Wednesday Jul 15

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Flag Waving

At 6:15 on a Sunday morning, I am at school. I take a few moments to shake the lethargy from my sleep-heavy limbs, climb out of the car, and head past five or six huge 22-seater buses, their drivers and teachers holding clipboards, consulting important looking documents.

I smile and wave at some of my friends, who look as bemused as I am sure I must. We summon the energy to grumble at how early it is, but it is mostly token grumbling, as insubstantial and brief as the coolness of the morning. We enjoy the novelty of the situation in our secret hearts. We are assigned little jobs – “Distribute these flags”, “Check for loiterers in the toilets” – and sent on errands – “Panggilkan prefek atu”, “Can you make an announcement to gather the students in the waiting area? Thanks”.

By 6:30, more people have arrived and my fellow early risers and I melt away into the crowd, remaining as inconspicuous as we can until it is time to get on the bus. Climb in, headcount, and we're off!

A few selfies later, I am watching the roads fill up as we approach Bandar. Daring Indian bus drivers make new lanes, squeezing into seemingly impossible gaps to get us ahead in the traffic. Old Haji bus drivers in their white caps “tsk” at the impudence and impatience of young drivers today. Impudent and impatient young Malay bus drivers behind their indifferent sunglasses look for opportunities to switch lanes, Kristal FM blaring from the radio. We all watch other faces in other buses and try to guess what schools they are from. I turn to glare at a squeal further down the bus that turns heads and the squealer, embarrassed, stops her frantic waving at a familiar face passing by, reaching instead for her mobile phone.

Near the Royal Regalia building in town, we are dropped off. Teachers and students swarm around the big buses like the small dinosaurs did around the mammoths in Pixar's “Ice Age”. Policemen halt us and wave us forward. We head out, not knowing our final destination, but watching for a familiar uniform in front of us, the faces of teachers we know. I keep an eye on those around me whilst chattering away with my friends. I am careful not to be a trailblazer. Our school move out and take up our positions – in front of the old Post Office building jostling for space, then in front of the old Bolkiah Cinema under fading posters, and are finally moved to in front of Standard Chartered Bank. We stand, squat, lean against convenient surfaces and eye the Dairy Queen. A serious debate arises concerning the merits of a cold DQ over a hot egg burger from one of the many street stalls.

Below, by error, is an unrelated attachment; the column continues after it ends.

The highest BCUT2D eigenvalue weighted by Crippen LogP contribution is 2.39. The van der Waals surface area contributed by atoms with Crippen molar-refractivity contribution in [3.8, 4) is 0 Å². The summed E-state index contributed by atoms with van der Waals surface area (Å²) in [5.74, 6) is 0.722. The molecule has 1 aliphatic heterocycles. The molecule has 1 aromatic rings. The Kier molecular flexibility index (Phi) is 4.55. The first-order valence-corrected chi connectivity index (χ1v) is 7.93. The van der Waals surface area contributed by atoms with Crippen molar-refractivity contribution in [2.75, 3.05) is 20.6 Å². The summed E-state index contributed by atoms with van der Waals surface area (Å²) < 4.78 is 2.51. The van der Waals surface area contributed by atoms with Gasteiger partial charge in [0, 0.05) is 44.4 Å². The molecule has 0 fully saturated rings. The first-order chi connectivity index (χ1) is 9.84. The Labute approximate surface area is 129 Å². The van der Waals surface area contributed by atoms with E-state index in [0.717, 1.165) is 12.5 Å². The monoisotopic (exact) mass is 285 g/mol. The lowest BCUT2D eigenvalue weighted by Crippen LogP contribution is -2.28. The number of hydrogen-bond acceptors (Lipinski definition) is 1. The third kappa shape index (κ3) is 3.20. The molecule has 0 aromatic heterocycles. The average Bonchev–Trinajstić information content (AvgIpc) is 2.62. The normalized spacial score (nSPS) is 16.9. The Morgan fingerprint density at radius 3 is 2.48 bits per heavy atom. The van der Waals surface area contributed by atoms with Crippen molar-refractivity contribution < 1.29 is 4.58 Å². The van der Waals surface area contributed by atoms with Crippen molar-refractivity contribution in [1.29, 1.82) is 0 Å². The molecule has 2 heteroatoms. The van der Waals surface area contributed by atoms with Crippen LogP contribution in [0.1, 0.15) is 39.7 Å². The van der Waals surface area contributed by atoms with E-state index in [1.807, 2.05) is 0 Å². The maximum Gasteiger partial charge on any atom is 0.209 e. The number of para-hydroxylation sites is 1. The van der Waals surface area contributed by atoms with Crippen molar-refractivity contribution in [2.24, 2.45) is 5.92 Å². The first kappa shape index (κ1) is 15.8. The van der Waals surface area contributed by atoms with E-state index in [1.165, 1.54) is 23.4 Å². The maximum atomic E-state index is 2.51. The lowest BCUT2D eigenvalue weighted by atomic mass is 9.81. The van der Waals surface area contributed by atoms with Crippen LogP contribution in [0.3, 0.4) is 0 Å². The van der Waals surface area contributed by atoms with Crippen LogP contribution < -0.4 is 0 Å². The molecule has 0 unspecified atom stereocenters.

A Maths teacher walking past overhears and calls out in passing, “Get both lah! You can afford it, what.” The girls and I exchange good-natured mutters about how men never seem to understand about diets.

Gossip ensues. Once in a while, sirens sound and students rush to their feet, eager to show their patriotism and do the job that we have gathered here to do. Hopes rise, and fall, dashed. Gossip resumes. Repeat.

At 9:30, THE cavalcade arrives, flags wave madly, we are marched in the SOAS field and out the other side, near the Yayasan complex. Everyone is issued one bottle of water and one packet of mostly rice and one piece chicken. We eat, rest, gossip and gripe our way through an hour. Then I rouse the troops and we and march them back to the buses and school.

When we alight at the end of the journey, I remind the students not to leave any personal belongings in the bus. They check, patting pockets to reassure themselves that they have their phones and wallets.

“Cher, can we go home now?” a few ask as they climb off. I nod my head and answer in the affirmative and mobile phones are whipped out, dexterous thumbs move fluidly over touchscreens and they disperse.

I climb into my car, happy at an easy day of work well done, content to enjoy the rest of my Sunday.

1150319 10200756948498558 2074737976 nEditor's Note: Mason Cooley once said, "Reading gives us someplace to go when we have to stay where we are." You have just read a story by Joyce, a sneak peek into her world and some of her experiences. Who is Joyce? I asked her to share a little about herself.

She is a dedicated teacher at a Sixth Form centre in Brunei where she daily entreats, begs, threatens, cajoles and teases her students in an attempt to develop their skills in the English Language. She is a self-confessed bibliophile and excessive book addict who enjoys doodling, diving once every school holiday, messing about with bits of paper and string, and dancing in her car at traffic lights. In her free time, she annoys her fighting fish and long-suffering hamster who oversee her day to day adventures. She plagiarises from the Pixar cartoon “Up” to remind everyone that, “Adventure is out there!” and from Tae Joon in “A Beautiful You” to say, “Miracle is just another word for effort.”

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